As a gastrointestinal oncologist with a primary interest in translational oncology research, my work focuses on targeted therapies directed against specific mutations commonly found in human cancers, with a focus on BRAF and KRAS mutant gastrointestinal cancers. My work explores the hypothesis that the optimal therapy for individual tumors may vary widely based on the genetic alterations present, and that prior knowledge of these genetic changes and an understanding of the signaling pathways involved will allow selection of an optimal targeted agent or combination of agents capable of inhibiting the critical survival signals within a given tumor.
My work on BRAF mutant cancers has focused on determinants of resistance to BRAF and MEK inhibitors. We have identified BRAF amplification as a potential cause of acquired and de novo resistance in BRAF mutant colorectal cancers (Science Signaling, 2010), and have shown that combined BRAF and MEK inhibition can overcome resistance. We have also demonstrated that combined BRAF and MEK inhibition leads to increased efficacy in treatment-naÃ¯ve BRAF mutant colorectal cancer models, leading to the development of a clinical trial assessing combined BRAF and MEK inhibition in patients with BRAF mutant colorectal (ASCO Abstract, 2012; ASCO Abstract, 2013). Additionally, we have found that EGFR-mediated reactivation of MAPK signaling contributes to the relative insensitivity of BRAF mutant colorectal cancers to BRAF inhibition, compared to BRAF mutant melanomas, and that combined BRAF and EGFR inhibition can overcome resistance, leading to tumor regressions in BRAF mutant colorectal xenografts (Cancer Discovery, 2012). Clinical trials based on this concept are currently enrolling patients. We are also focused on identifying additional causes of de novo and acquired resistance in BRAF mutant cancers using a combination of preclinical models and patient tumor specimens. (Cancer Discovery, 2015). Simultaneously, we are developing biomarkers to predict response to therapy (Cancer Discovery, 2011), including real-time pharmacodynamic assessment of signaling changes in on-treatment patient tumor biopsies (Science Translational Medicine, 2013), and combination therapy strategies to overcome resistance.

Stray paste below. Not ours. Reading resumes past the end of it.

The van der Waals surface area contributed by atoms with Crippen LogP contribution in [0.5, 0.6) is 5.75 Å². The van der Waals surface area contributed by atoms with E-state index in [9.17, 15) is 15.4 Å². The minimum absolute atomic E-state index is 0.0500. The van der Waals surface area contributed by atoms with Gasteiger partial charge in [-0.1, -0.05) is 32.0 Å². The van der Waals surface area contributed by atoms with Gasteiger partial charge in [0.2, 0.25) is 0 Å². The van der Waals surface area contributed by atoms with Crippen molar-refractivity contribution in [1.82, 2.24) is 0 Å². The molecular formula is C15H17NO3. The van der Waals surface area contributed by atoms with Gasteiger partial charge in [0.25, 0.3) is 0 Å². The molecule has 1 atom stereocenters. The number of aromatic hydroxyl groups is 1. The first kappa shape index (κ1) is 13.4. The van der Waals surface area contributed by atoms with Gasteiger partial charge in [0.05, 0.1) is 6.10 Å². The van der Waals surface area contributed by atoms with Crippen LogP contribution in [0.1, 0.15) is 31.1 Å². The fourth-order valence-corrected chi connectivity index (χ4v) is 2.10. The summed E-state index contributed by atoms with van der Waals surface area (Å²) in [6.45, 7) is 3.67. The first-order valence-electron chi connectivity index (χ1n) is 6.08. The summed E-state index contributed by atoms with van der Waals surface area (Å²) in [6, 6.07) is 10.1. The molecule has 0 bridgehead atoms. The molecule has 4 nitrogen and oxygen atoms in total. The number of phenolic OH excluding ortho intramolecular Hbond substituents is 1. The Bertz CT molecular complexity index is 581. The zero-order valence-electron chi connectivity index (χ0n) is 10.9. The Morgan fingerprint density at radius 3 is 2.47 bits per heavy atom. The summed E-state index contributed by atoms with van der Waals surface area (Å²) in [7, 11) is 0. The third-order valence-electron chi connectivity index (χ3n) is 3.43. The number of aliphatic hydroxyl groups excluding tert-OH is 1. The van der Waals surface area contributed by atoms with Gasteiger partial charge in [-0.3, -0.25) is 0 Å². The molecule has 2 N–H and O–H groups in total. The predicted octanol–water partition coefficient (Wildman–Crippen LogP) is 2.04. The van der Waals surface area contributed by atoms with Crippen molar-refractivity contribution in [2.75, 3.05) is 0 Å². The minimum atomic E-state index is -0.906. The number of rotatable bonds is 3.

In KRAS mutant cancers, we have demonstrated the effectiveness of combination therapies involving inhibition of the PI3K and MEK pathways in mouse models of KRAS mutant cancers (J Clinical Investigation, 2011) and have evaluated the role of STAT3 in KRAS-induced pancreatic tumorigenesis (Cancer Research, 2011). Our current work focuses on identifying new combination therapy approaches to KRAS mutant cancers in an effort to identify novel target pathways. Recently, we identified combined targeting of BCL-XL and MEK as a promising therapeutic strategy that leads to dramatic tumor regressions in KRAS mutant xenografts and in KRAS-driven genetically-engineered mouse tumor models (Cancer Cell, 2013). A clinical trial based on this concept and funded by NCI/CTEP is currently enrolling patients, for which I am principal investigator. By identifying and understanding key mechanisms of response and resistance to targeted therapies, we hope to devise and validate potential clinical strategies for BRAF and KRAS mutant cancers.